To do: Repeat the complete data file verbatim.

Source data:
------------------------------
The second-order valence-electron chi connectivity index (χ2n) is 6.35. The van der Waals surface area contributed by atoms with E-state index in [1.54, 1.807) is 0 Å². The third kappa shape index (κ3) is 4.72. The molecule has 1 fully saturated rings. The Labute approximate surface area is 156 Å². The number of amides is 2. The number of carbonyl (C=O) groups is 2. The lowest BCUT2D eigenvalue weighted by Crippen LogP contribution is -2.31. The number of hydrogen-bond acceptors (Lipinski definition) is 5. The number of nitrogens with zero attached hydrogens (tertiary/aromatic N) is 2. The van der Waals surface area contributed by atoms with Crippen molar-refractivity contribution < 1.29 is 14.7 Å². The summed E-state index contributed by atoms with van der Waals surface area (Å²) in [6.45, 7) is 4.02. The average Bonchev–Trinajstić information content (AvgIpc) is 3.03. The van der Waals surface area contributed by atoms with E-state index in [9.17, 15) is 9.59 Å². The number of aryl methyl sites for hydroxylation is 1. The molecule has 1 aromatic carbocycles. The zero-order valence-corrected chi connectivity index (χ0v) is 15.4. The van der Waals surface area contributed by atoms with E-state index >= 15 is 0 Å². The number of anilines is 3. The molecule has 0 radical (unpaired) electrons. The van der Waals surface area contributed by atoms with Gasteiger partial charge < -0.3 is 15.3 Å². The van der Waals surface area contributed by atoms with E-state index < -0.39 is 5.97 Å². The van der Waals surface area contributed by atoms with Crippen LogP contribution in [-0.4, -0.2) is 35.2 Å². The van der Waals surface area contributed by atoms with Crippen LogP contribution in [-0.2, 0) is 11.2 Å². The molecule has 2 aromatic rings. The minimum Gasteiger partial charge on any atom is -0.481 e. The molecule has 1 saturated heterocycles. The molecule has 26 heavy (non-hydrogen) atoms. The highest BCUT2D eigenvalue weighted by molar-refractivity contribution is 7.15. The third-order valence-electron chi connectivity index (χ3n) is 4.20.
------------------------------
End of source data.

The second-order valence-electron chi connectivity index (χ2n) is 6.35. The van der Waals surface area contributed by atoms with E-state index in [1.54, 1.807) is 0 Å². The third kappa shape index (κ3) is 4.72. The molecule has 1 fully saturated rings. The Labute approximate surface area is 156 Å². The number of amides is 2. The number of carbonyl (C=O) groups is 2. The lowest BCUT2D eigenvalue weighted by Crippen LogP contribution is -2.31. The number of hydrogen-bond acceptors (Lipinski definition) is 5. The number of nitrogens with zero attached hydrogens (tertiary/aromatic N) is 2. The van der Waals surface area contributed by atoms with Crippen molar-refractivity contribution < 1.29 is 14.7 Å². The summed E-state index contributed by atoms with van der Waals surface area (Å²) in [6.45, 7) is 4.02. The average Bonchev–Trinajstić information content (AvgIpc) is 3.03. The van der Waals surface area contributed by atoms with E-state index in [9.17, 15) is 9.59 Å². The number of aryl methyl sites for hydroxylation is 1. The molecule has 1 aromatic carbocycles. The zero-order valence-corrected chi connectivity index (χ0v) is 15.4. The van der Waals surface area contributed by atoms with E-state index >= 15 is 0 Å². The number of anilines is 3. The molecule has 0 radical (unpaired) electrons. The van der Waals surface area contributed by atoms with Gasteiger partial charge < -0.3 is 15.3 Å². The van der Waals surface area contributed by atoms with E-state index < -0.39 is 5.97 Å². The van der Waals surface area contributed by atoms with Crippen LogP contribution in [-0.4, -0.2) is 35.2 Å². The van der Waals surface area contributed by atoms with Crippen LogP contribution in [-0.2, 0) is 11.2 Å². The molecule has 2 aromatic rings. The minimum Gasteiger partial charge on any atom is -0.481 e. The molecule has 1 saturated heterocycles. The molecule has 26 heavy (non-hydrogen) atoms. The highest BCUT2D eigenvalue weighted by molar-refractivity contribution is 7.15. The third-order valence-electron chi connectivity index (χ3n) is 4.20.